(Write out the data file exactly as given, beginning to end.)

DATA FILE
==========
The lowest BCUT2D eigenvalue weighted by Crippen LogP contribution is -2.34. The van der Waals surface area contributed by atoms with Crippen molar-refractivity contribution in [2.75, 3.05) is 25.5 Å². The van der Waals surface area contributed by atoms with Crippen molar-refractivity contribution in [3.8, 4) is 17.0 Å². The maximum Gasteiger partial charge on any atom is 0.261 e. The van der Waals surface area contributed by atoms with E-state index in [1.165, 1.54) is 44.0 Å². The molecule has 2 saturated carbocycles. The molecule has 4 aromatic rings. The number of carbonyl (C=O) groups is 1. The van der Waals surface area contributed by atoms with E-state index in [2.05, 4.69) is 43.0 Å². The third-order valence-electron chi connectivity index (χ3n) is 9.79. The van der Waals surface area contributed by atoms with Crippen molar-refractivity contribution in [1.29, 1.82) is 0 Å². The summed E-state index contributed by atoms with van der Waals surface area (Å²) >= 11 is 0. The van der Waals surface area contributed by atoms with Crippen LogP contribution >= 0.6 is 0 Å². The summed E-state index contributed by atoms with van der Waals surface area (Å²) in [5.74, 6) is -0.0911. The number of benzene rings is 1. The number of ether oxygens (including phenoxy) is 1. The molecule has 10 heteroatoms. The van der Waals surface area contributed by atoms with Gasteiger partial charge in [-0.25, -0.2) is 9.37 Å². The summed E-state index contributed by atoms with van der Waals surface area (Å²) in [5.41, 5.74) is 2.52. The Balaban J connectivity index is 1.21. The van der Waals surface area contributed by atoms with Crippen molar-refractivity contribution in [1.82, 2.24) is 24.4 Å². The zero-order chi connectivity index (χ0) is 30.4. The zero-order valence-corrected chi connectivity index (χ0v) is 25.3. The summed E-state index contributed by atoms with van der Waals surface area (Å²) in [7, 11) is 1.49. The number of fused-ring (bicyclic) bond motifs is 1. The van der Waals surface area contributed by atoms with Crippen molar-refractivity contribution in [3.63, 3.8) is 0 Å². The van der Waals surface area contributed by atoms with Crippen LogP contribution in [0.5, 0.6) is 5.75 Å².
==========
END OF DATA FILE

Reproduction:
The lowest BCUT2D eigenvalue weighted by Crippen LogP contribution is -2.34. The van der Waals surface area contributed by atoms with Crippen molar-refractivity contribution in [2.75, 3.05) is 25.5 Å². The van der Waals surface area contributed by atoms with Crippen molar-refractivity contribution in [3.8, 4) is 17.0 Å². The maximum Gasteiger partial charge on any atom is 0.261 e. The van der Waals surface area contributed by atoms with E-state index in [1.165, 1.54) is 44.0 Å². The molecule has 2 saturated carbocycles. The molecule has 4 aromatic rings. The number of carbonyl (C=O) groups is 1. The van der Waals surface area contributed by atoms with E-state index in [2.05, 4.69) is 43.0 Å². The third-order valence-electron chi connectivity index (χ3n) is 9.79. The van der Waals surface area contributed by atoms with Crippen molar-refractivity contribution in [1.29, 1.82) is 0 Å². The summed E-state index contributed by atoms with van der Waals surface area (Å²) >= 11 is 0. The van der Waals surface area contributed by atoms with Crippen LogP contribution >= 0.6 is 0 Å². The summed E-state index contributed by atoms with van der Waals surface area (Å²) in [5.74, 6) is -0.0911. The number of benzene rings is 1. The number of ether oxygens (including phenoxy) is 1. The molecule has 10 heteroatoms. The van der Waals surface area contributed by atoms with Gasteiger partial charge in [-0.25, -0.2) is 9.37 Å². The summed E-state index contributed by atoms with van der Waals surface area (Å²) in [5.41, 5.74) is 2.52. The Balaban J connectivity index is 1.21. The van der Waals surface area contributed by atoms with Crippen molar-refractivity contribution in [1.82, 2.24) is 24.4 Å². The zero-order chi connectivity index (χ0) is 30.4. The zero-order valence-corrected chi connectivity index (χ0v) is 25.3. The summed E-state index contributed by atoms with van der Waals surface area (Å²) in [7, 11) is 1.49. The number of fused-ring (bicyclic) bond motifs is 1. The van der Waals surface area contributed by atoms with Crippen molar-refractivity contribution in [3.63, 3.8) is 0 Å². The van der Waals surface area contributed by atoms with Crippen LogP contribution in [0.5, 0.6) is 5.75 Å².